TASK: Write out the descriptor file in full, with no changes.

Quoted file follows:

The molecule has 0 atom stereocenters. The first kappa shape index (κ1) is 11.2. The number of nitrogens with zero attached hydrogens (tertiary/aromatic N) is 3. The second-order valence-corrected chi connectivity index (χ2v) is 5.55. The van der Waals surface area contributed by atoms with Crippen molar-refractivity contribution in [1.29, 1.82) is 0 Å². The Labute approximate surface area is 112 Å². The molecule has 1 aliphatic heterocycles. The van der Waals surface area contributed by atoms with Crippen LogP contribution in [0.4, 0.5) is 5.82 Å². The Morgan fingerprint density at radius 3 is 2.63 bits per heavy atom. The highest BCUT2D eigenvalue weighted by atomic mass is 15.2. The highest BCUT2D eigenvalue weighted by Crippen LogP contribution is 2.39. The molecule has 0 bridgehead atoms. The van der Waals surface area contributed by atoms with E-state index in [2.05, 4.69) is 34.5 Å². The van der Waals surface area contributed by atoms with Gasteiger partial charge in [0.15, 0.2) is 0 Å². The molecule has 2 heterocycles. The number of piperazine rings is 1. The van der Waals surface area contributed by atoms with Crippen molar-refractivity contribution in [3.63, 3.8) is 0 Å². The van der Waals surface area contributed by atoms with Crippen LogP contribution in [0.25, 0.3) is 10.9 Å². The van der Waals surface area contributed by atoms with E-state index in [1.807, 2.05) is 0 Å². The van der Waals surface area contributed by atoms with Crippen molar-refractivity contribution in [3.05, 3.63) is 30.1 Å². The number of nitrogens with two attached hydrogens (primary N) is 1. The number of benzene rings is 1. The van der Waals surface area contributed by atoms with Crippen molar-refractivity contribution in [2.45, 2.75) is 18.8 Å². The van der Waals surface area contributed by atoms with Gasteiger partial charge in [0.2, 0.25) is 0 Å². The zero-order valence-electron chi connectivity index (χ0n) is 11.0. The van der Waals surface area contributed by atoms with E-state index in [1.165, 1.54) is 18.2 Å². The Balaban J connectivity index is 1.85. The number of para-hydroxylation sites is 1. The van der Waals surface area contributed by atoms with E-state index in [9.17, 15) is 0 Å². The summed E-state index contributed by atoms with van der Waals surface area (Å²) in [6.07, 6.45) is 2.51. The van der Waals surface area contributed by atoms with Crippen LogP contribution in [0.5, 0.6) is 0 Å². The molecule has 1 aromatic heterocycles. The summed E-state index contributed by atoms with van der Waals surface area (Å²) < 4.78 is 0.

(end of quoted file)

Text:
The molecule has 0 atom stereocenters. The first kappa shape index (κ1) is 11.2. The number of nitrogens with zero attached hydrogens (tertiary/aromatic N) is 3. The second-order valence-corrected chi connectivity index (χ2v) is 5.55. The van der Waals surface area contributed by atoms with Crippen molar-refractivity contribution in [1.29, 1.82) is 0 Å². The Labute approximate surface area is 112 Å². The molecule has 1 aliphatic heterocycles. The van der Waals surface area contributed by atoms with Crippen LogP contribution in [0.4, 0.5) is 5.82 Å². The Morgan fingerprint density at radius 3 is 2.63 bits per heavy atom. The highest BCUT2D eigenvalue weighted by atomic mass is 15.2. The highest BCUT2D eigenvalue weighted by Crippen LogP contribution is 2.39. The molecule has 0 bridgehead atoms. The van der Waals surface area contributed by atoms with E-state index in [2.05, 4.69) is 34.5 Å². The van der Waals surface area contributed by atoms with Gasteiger partial charge in [0.15, 0.2) is 0 Å². The molecule has 2 heterocycles. The number of piperazine rings is 1. The van der Waals surface area contributed by atoms with Crippen molar-refractivity contribution in [3.63, 3.8) is 0 Å². The van der Waals surface area contributed by atoms with Crippen LogP contribution in [0.25, 0.3) is 10.9 Å². The van der Waals surface area contributed by atoms with E-state index in [1.807, 2.05) is 0 Å². The van der Waals surface area contributed by atoms with Crippen molar-refractivity contribution in [3.05, 3.63) is 30.1 Å². The number of nitrogens with two attached hydrogens (primary N) is 1. The number of benzene rings is 1. The van der Waals surface area contributed by atoms with Crippen molar-refractivity contribution in [2.45, 2.75) is 18.8 Å². The van der Waals surface area contributed by atoms with Gasteiger partial charge in [0.2, 0.25) is 0 Å². The zero-order valence-electron chi connectivity index (χ0n) is 11.0. The van der Waals surface area contributed by atoms with E-state index in [1.165, 1.54) is 18.2 Å². The Balaban J connectivity index is 1.85. The number of para-hydroxylation sites is 1. The van der Waals surface area contributed by atoms with E-state index in [9.17, 15) is 0 Å². The summed E-state index contributed by atoms with van der Waals surface area (Å²) in [6.07, 6.45) is 2.51. The van der Waals surface area contributed by atoms with Crippen LogP contribution in [0.5, 0.6) is 0 Å². The molecule has 1 aromatic heterocycles. The summed E-state index contributed by atoms with van der Waals surface area (Å²) < 4.78 is 0.